Author Brian Selznick adapted his own novel -about two deaf children, in two different time periods, who make fateful pilgrimages to New York City- to the screen. I haven’t read the source material, but from what I hear, the movie adheres to it quite closely. I got the feeling, watching Wonderstruck, that Selznick had a tough time translating his literary devices to the language of film. We get so little personality out of the two protagonists, that it’s easy to suspect the novel being told in the first person, able to access the characters’ thoughts and inner monologues. As written, the characters remain a little too blank, and the screenplay comes off as clunky. Especially when it is surrounded by such amazing craftsmanship.

As sad as it is that Haynes doesn’t quite manage to pull it all together, I can’t stress enough how beautiful the film is. Especially in its third act, when a shift in visual style allows production designer Mark Friedberg to show off with some of the most beautiful images I’ve ever seen.

Wonderstruck will open in theaters on October 20. 

New York Film Festival Report No. 3 (Felicite, The Other Side of Hope)

other side of hope

This is the third of what will now definitely be five reports from the 55th New York Film Festival. Before we get into it, I gotta say, if you have the means to afford to see a bunch of movies at this festival you ought to try it sometime. The Festival atmosphere is a true blast. And you never know what will happen, you might run into Dakota Johnson on the way to the bathroom like I did Tuesday night. Don’t worry, my heart stopped after the encountered but I’ve been brought back to life.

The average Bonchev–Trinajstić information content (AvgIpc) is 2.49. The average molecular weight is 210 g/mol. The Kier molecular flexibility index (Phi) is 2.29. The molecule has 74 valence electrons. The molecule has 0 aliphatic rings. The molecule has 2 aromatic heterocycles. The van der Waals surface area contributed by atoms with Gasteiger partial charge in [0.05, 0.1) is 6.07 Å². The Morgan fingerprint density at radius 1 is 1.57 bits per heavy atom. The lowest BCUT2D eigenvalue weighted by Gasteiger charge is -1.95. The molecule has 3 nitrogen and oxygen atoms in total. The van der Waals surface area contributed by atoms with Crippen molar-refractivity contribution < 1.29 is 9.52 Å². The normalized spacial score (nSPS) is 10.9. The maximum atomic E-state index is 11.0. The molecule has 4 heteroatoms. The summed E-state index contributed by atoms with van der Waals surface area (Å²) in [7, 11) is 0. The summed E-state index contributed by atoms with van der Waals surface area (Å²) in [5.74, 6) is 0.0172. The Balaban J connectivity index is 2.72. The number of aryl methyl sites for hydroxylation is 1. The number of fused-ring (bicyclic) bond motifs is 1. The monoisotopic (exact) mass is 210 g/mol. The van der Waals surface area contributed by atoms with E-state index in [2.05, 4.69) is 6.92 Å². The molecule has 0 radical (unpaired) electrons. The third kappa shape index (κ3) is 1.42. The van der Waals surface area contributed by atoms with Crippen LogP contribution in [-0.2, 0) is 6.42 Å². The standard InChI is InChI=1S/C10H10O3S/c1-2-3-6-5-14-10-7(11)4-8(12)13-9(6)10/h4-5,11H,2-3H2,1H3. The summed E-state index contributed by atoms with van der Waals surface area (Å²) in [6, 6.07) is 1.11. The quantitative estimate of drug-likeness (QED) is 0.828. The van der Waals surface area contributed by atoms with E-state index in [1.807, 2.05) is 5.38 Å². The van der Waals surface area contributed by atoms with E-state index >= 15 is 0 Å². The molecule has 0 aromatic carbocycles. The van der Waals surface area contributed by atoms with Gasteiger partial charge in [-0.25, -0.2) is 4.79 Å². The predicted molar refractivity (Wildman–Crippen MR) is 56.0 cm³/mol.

Felicite is one of the rare African movies that has found commercial distribution in the United States, which in a just world would make it a must-see for cinephiles. The film stars Vero Tshanda Beya Mputu as Felicite, a single-mother who makes a living as a singer in Kinshasa (that’s in the Democratic Republic of the Congo, by the way). It’s a tough living, but Felicite manages to get by. That is until her son gets severely injured in a motorcycle accident. Now the mother must come up with large sums of money to pay for multiple medicines and an operation. That synopsis must have put a pretty clear idea of what kind of movie this is in your head. If that’s the case, you’re probably right and wrong at the same time. 

The first half of the movie is, as expected, influenced by Italian Neorealism and even more so by the more contemporary work of the Dardenne brothers. The style is recognizable: hand-held cameras and shallow focus compositions that stick close to Felicite as she goes around trying to gather money however she can. Halway through the movie, however, there is a shift. Suddenly, director Alain Gomis dispenses with dialogue and we enter a world of much more expressionistic filmmaking. The movie starts to communicate with us through surreal images, dream-like sequences, and music. Felicite is a singer, after all, and all the most effective moments throughout the film happen when she sings.